The CFIDS Garden, Winter '97
By Sandy B.
Originally published in Youth
Allied By CFIDS, Winter 1997
I listen to radio psychologists and read advice
columns sometimes, just out of curiosity, to see what it is that people complain
about these days and to marvel at how unhappy so many people are. One day, I was
tempted to call a radio psychologist and ask her if it is wrong or unusual for a
person to be happy. I imagined she would laugh and say, "No." I would push
further, asking if it was unusual for a person with a chronic illness, whose
life has basically been turned upside down countless times over several years,
to be happy.
Like many CFIDS patients, I often feel
being happy. When I'm in a good mood, I think there is something wrong. Am I
forgetting all the things I want to do that I am not able to do? Am I giving in
to this dreadful illness and now happy about being sick? Is there something I'm
missing or doing wrong here? What's going on?!
I have this notion that if you are
supposed to be miserable. I've never seen any commercial with happy
people advertising cold or flu remedies. You're supposed to lie in bed and
complain until you are well. Sick people aren't supposed to be happy. Those are
When I talk about my recent achievements
photography, or that I've nearly mastered another Chopin Waltz on the piano,
people are amazed. They look at me as if to say, "You did that while you were
sick? Don't you know that sick people aren't supposed to have lives?"
Those are the rules.
At times, people point out that while
I do not
currently go to school or work, I still attend other activities like movies,
parties and concerts, and I even travel sometimes. But, sick people aren't
supposed to have fun. Those are the rules.
I think those rules or ideas are only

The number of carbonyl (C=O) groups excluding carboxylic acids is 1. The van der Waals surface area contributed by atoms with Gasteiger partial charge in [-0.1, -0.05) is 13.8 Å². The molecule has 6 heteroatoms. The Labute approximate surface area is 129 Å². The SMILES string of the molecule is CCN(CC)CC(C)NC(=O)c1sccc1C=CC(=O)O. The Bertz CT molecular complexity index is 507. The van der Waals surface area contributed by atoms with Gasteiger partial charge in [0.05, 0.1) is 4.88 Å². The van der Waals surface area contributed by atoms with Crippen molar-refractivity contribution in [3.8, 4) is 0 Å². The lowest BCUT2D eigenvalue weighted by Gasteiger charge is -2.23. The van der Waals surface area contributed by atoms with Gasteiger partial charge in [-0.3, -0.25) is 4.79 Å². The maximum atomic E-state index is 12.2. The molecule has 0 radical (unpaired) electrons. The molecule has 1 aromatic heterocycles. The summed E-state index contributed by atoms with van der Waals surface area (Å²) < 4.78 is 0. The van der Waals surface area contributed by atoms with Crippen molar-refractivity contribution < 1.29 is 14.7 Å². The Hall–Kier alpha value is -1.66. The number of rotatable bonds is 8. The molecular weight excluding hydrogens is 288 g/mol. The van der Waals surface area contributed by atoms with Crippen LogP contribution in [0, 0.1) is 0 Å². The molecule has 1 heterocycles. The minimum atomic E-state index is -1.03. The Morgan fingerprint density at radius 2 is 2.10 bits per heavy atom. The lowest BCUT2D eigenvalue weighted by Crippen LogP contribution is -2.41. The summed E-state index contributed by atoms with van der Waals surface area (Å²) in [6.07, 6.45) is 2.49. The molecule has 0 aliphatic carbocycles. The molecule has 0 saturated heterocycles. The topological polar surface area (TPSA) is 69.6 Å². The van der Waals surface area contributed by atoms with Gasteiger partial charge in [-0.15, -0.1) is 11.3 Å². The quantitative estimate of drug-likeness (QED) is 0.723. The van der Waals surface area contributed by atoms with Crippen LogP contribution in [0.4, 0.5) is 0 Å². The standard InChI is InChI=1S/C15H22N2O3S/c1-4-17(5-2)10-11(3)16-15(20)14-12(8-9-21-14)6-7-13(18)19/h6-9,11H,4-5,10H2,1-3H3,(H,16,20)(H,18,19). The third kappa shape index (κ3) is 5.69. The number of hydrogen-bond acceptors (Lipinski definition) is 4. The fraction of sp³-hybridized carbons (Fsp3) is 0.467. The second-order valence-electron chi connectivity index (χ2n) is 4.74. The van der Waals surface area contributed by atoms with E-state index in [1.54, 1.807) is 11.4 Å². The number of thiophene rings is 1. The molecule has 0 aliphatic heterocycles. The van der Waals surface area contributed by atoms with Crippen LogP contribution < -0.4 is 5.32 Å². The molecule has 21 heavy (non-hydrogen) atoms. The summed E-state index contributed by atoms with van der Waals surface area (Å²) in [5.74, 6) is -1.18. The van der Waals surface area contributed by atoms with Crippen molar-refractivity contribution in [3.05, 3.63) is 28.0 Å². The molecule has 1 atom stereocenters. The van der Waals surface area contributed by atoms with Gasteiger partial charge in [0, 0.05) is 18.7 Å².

short-term sick people though, the people who have the flu or a cold and all
they can do is complain. I'm sure I complained when I first got sick with CFIDS.
But, after awhile, you just learn to live and enjoy life despite
I have not forgotten that my life is
not as I had
planned for it to be. I miss being able to do everything I want to do, so much
so that it hurts. I am not happy about being sick - I hate it! I feel sad and
lonely and disappointed about a lot of things. But, to spend my life mourning
these losses and not getting as much as I can out of every day would be the most
tragic consequence of CFIDS.
The truth is that just like healthy
people can be
sad and miserable, unhealthy people can be happy - no need to feel guilty or
weird about that! I have a lot of little moments when I feel so alive that I
can't help but be happy.
I had one of those moments last summer.
I was in
Honor, Michigan. It was about 80° and sunny, with a gentle breeze. My Mom and I
were at a roadside park, eating lunch in the shade at a picnic table. It was so
quiet, we could easily hear the birds chirping away in the trees. In my line of
vision, there was an endless row of gorgeous purple flowers by the road. The air
smelled so clean and healthy. And, I just sat there thinking, "Does life get any
better than this?" In that moment, on that warm day in Honor, I was truly happy
and enjoying life.
Never mind that the day before I woke
ill at 3 a.m., and spent much of the day pondering whether or not I needed to be
taken to the emergency room before finally determining that I could get through
the crisis myself this time. Perhaps some of my happiness even came as the
result of getting through yet another crisis.
not seem to be connected as much
with health and energy as one might think. Happiness, for me, comes from feeling
pride and self-worth. It comes from spending time with people and sharing in
their joys. It comes from visiting new places and experiencing new adventures.
It comes from cradling a baby in my arms, and from a stranger smiling and
nodding in gratitude when I hold the door open for him. Happiness is enjoying
life despite whatever obstacles, bumps and curves may come my way. Those are